State Continues to Pursue Fraud, Misconduct Lawsuit
The lawsuit stems from a failed project that involved upgrading the computer accounting systems in DOT’s Highways Division.
On Feb. 15, the Circuit Court for the First Circuit rejected nearly all of Ciber’s challenges to DOT’s claims, which included claims against Ciber for fraud, unfair competition, and violating the False Claims Act by submitting false invoices to the state.
Ciber allegedly acted unlawfully while working on the Financial Accounting System Transportation, or FAST, project. The company collected over $8 million in fees from the State but overall failed to implement a new Oracle computer system to manage the financial operations of the Highways Division.
In 2015, DOT terminated Ciber after the company abandoned the project.
Accoding to DOT, Ciber’s work on the project was “marred by missed deadlines and repeated performance failures, including its delivery of a system that was unable to perform basic functions towards obtaining reimbursements from the Federal Highway Administration.”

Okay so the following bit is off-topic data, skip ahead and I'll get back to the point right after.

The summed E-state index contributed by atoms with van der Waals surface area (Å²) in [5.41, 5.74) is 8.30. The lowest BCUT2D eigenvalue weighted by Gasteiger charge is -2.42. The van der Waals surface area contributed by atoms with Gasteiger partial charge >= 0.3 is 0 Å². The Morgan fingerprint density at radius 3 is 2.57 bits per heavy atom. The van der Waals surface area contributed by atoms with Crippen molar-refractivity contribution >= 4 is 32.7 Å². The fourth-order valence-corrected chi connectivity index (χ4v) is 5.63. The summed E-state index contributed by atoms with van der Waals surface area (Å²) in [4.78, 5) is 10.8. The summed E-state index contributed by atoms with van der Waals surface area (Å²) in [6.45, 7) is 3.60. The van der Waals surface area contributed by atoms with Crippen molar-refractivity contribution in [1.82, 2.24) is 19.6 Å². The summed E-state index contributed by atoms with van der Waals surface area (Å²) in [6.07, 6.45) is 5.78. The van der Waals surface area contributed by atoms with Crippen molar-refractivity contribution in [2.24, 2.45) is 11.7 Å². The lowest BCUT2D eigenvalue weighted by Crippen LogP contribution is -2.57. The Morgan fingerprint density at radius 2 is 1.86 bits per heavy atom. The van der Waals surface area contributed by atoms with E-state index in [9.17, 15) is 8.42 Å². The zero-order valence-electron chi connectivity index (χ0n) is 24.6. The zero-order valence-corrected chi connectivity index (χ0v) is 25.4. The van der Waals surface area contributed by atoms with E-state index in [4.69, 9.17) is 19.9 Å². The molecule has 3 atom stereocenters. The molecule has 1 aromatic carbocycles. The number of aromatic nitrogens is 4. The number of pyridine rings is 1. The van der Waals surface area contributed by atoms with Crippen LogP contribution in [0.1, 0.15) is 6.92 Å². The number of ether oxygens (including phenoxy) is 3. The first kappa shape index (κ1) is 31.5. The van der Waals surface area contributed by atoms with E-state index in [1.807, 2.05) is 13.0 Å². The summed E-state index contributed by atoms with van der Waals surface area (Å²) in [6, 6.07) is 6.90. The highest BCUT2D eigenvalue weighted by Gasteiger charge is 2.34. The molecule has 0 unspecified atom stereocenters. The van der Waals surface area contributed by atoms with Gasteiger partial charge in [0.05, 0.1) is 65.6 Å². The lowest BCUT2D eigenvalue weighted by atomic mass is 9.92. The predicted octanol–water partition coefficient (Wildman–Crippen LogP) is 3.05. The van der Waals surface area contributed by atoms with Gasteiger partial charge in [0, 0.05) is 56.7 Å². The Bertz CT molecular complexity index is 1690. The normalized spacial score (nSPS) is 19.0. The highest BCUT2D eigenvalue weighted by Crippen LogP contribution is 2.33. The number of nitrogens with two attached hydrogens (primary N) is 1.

In its fraud claims, DOT alleges that Ciber admitted its fraud in internal reports. In those reports, Ciber officials reportedly acknowledged that Ciber submitted what it called “erroneous invoices and fictitious change orders” to HDOT, billed HDOT for work that Ciber knew was of no value, and deliberately under-staffed the project to meet Ciber’s own internal profitability benchmarks.
DOT is also claiming that Ciber pulled a “bait and switch” in which they misrepresented their capabilities to design and build the new system.
The Court has granted DOT’s motion to compel Ciber to turn over internal documents referenced above, including internal emails, which Ciber was seeking to avoid producing.
“This ruling marks a big step forward in the State’s case and we will continue to fight on behalf of Hawai’i’s residents,” said Ford Fuchigami, DOT Director. “It also solidifies our commitment to holding contractors accountable when they do not deliver what was promised and violate the public’s trust.”
DOT is seeking recovery of tens of millions of dollars in damages, including the fees it paid to Ciber. DOT’s fraud claims expose Ciber to possible punitive damages, and DOT’s false claims and unfair competition claims expose Ciber to trebled damages.
The next court date has yet to be scheduled.